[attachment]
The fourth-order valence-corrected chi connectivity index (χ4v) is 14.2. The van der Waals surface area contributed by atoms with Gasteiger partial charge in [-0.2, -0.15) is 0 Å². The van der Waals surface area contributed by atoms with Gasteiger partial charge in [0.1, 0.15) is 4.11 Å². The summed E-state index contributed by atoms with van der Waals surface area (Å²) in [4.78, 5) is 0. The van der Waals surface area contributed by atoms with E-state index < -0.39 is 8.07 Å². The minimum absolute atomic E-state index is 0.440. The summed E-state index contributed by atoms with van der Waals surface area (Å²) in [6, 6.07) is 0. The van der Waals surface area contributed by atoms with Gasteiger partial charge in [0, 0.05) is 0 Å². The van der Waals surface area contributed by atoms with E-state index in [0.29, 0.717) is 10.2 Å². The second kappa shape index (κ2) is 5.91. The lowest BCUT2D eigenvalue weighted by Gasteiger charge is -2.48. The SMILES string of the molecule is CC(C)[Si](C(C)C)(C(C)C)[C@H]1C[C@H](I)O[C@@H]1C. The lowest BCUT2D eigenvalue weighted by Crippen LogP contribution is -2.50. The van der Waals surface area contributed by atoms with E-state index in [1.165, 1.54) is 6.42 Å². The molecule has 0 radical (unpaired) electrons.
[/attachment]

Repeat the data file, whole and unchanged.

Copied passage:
The fourth-order valence-corrected chi connectivity index (χ4v) is 14.2. The van der Waals surface area contributed by atoms with Gasteiger partial charge in [-0.2, -0.15) is 0 Å². The van der Waals surface area contributed by atoms with Gasteiger partial charge in [0.1, 0.15) is 4.11 Å². The summed E-state index contributed by atoms with van der Waals surface area (Å²) in [4.78, 5) is 0. The van der Waals surface area contributed by atoms with E-state index < -0.39 is 8.07 Å². The minimum absolute atomic E-state index is 0.440. The summed E-state index contributed by atoms with van der Waals surface area (Å²) in [6, 6.07) is 0. The van der Waals surface area contributed by atoms with Gasteiger partial charge in [0, 0.05) is 0 Å². The van der Waals surface area contributed by atoms with E-state index in [0.29, 0.717) is 10.2 Å². The second kappa shape index (κ2) is 5.91. The lowest BCUT2D eigenvalue weighted by Gasteiger charge is -2.48. The SMILES string of the molecule is CC(C)[Si](C(C)C)(C(C)C)[C@H]1C[C@H](I)O[C@@H]1C. The lowest BCUT2D eigenvalue weighted by Crippen LogP contribution is -2.50. The van der Waals surface area contributed by atoms with E-state index in [1.165, 1.54) is 6.42 Å². The molecule has 0 radical (unpaired) electrons.